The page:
A God who is not about accidents. You see this in scripture when you even see language that sounds like luck and randomness. There’s a passage that talks about a random arrow that was fired by a soldier in a battle, and this random arrow falls exactly where God wants it to fall. It’s striking!
Because you say, “Well, why use the term ‘random’ in the first place,” and yet there are things that you look at and say, “Well if that car hadn’t been at that intersection at that moment, if he hadn’t been drunk that night, if we would’ve left the house two minutes earlier or two minutes later, now our child would be alive.”
And you know what? The God of scripture is not a God of chance and randomness, even though, at the same time, it doesn’t mean that He has orchestrated and laid out every terrible event that’s going to happen to you. But somehow, in His plan, He takes it all into account and His promise is going to be fulfilled.
And if, at the end of the day, you think, “Well, God is out there just doling out punishment on people,” just think in these terms: He has never dished out suffering to anyone else that begins to compare with the suffering He chose redemptively to take upon Himself for us.
Bob: So we have a sympathetic High Priest who is able to share in our afflictions, right?
Dennis: One last question I want to ask you that doesn’t really relate to our topic, I don’t think, but it might. If I had powers to erase all of the books you’ve written, and you could only keep one, which book would you keep, and why?
Randy: Wow, that’s tough.
Dennis: Bob hates me asking these questions…
because he knows you’re a sequential thinker, and now he’s going to review every page of every book he’s written and that’s unfair, but I’m going to ask it anyway.
Randy: Well, my favorite of my books is the little book The Grace and Truth Paradox. But if I was to measure kingdom impact, I would have to say the Heaven book is probably the one I would hold on to, and since I can throw in fiction, since it’s a different kind of book, I’ll throw in Safely Home.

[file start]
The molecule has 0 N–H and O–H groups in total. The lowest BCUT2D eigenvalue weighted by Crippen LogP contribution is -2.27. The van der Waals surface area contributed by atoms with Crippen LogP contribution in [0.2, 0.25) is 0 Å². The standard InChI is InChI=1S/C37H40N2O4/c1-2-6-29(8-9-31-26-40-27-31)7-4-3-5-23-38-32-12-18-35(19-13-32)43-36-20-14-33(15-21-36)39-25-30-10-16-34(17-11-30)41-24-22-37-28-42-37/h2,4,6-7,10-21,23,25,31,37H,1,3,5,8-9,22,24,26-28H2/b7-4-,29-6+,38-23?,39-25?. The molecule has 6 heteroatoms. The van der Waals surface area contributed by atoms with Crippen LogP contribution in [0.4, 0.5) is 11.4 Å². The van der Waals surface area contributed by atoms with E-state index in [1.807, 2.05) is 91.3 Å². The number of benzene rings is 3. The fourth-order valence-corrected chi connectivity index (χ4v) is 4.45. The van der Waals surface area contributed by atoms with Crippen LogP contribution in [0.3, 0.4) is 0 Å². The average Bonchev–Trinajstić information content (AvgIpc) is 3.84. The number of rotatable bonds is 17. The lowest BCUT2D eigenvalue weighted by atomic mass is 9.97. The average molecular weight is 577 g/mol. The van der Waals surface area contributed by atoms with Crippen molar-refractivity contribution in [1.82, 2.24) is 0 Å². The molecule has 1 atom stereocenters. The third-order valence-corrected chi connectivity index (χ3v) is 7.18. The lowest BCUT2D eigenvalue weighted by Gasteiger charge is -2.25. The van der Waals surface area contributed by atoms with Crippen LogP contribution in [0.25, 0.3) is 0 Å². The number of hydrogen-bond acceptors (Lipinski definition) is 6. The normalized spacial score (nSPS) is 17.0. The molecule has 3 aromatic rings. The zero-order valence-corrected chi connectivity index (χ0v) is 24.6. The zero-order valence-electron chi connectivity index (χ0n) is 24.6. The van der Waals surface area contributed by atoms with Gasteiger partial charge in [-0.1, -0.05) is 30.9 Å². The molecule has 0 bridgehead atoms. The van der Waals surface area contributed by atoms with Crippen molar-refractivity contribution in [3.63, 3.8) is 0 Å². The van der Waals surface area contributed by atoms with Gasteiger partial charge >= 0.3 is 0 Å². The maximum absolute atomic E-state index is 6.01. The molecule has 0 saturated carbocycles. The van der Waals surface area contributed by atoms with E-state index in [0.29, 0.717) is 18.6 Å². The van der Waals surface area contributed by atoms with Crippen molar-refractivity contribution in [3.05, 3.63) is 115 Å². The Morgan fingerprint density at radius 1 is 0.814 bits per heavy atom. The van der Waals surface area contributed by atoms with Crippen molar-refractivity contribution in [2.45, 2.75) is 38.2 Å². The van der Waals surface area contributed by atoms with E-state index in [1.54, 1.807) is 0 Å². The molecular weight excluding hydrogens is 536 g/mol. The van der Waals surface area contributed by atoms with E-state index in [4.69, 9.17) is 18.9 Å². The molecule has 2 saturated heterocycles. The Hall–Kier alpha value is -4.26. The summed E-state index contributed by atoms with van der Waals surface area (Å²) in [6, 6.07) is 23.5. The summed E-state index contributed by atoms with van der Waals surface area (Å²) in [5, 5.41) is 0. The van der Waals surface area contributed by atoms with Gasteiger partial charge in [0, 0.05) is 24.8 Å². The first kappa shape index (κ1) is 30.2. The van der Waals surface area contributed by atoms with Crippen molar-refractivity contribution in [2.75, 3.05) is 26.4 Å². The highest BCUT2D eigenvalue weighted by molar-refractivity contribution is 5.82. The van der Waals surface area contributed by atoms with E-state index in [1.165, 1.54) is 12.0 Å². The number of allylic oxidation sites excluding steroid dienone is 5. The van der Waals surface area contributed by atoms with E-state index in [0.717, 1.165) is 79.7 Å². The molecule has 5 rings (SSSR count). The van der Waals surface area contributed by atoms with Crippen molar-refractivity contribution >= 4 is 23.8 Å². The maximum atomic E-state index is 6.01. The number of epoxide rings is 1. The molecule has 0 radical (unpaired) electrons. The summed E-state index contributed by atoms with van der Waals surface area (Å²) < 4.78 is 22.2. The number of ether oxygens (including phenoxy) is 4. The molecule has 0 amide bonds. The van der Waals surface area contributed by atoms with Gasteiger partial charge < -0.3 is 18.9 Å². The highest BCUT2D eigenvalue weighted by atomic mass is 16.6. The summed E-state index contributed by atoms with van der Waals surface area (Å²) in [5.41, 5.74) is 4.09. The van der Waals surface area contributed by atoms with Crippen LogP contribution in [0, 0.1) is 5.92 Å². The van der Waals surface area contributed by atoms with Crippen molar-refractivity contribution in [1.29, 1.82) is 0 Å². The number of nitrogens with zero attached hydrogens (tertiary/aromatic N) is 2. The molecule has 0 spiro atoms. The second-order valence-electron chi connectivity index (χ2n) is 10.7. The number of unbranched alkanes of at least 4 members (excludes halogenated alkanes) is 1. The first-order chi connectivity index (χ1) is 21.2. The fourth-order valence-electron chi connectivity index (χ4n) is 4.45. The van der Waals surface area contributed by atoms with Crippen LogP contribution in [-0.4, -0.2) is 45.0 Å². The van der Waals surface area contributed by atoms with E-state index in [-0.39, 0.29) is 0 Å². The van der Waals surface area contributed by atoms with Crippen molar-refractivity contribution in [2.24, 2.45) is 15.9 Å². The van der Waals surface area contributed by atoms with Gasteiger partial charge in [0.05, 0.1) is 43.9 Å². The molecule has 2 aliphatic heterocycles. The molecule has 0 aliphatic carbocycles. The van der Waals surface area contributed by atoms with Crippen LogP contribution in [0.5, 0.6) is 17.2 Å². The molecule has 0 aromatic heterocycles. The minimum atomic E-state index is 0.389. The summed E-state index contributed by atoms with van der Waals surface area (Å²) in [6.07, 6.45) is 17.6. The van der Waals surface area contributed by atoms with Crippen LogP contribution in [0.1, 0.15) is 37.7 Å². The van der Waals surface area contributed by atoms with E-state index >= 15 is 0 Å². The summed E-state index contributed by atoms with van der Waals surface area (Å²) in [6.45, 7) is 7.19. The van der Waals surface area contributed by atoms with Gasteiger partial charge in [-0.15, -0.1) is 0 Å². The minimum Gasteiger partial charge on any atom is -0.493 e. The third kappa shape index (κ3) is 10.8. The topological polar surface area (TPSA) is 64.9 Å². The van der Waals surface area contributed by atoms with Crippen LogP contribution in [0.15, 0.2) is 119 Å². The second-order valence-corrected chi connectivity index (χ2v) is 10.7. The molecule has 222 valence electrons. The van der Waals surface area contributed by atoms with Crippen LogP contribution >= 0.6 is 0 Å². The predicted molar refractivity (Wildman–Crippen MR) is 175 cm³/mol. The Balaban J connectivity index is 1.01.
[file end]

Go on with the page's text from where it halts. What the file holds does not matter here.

Dennis: You just picked three!
Randy: I am working my way around this! But, no, in answer to your question, I think I’d have to say the Heaven book because I’ve received more letters from more people, and I mean it is daily where people say, “I have a loved one who died, my son.” They’ll send me pictures. I get DVDs of recorded memorial services where a teenage boy has died and they’ve read from my Heaven book and it goes on and on and I just have to say God has been so gracious in the way He has used that book.
Dennis: Well, I appreciate you having the integrity to put three books in on my question!
Randy: And I appreciate your integrity on asking such and impossible question.
Dennis: That is not as tough as the question I ask in the staff meeting which describe heaven in 90 seconds. That was the impossible question. I was telling Bob the other day. It really is evident that in the body of Christ, just period, God has made people who have exceptional abilities and gifts. He just said, “You know, I’m going to make a Lepine, Bob Lepine” you know? Bob’s a brilliant guy and he’s got his own set of gifts that are just…remarkable!
Randy: You know, I don’t care what people say about Bob. I think he’s the best.
Dennis: I think he’s the best, too! And I think you’re one of the best in studying the scripture and bringing it down to put the cookies on the shelf where we all feed. You’re just a great gift to the body of Christ, and I want to thank you for your work and your ministry and hope you’ll come back and join us again soon and we’ll celebrate with you.
Randy: Well thanks for those kind words. The feeling is mutual.
Bob: Well there are a lot of people who understand where we’re headed better because of the book that you wrote on heaven. I think there are a lot of people who are going to understand better the goodness of God in an evil age better as a result of this book called If God Is Good which we’ve got in our FamilyLife Today Resource Center. The book’s by Randy Alcorn. You can go online at FamilyLifeToday.com to find out how you can get a copy.
Again, the website is FamilyLifeToday.com or call 1-800-FL-TODAY, 1-800-358-6329. That’s 1-800 F as in “family” L as in “life” and then the word TODAY, and when you contact us, we’ll let you know how you can get a copy of Randy’s book sent to you.
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I want to thank our engineer today Keith Lynch and our entire broadcast production team on behalf of our host Dennis Rainey I’m Bob Lepine. We will see you back tomorrow for another edition of FamilyLife Today.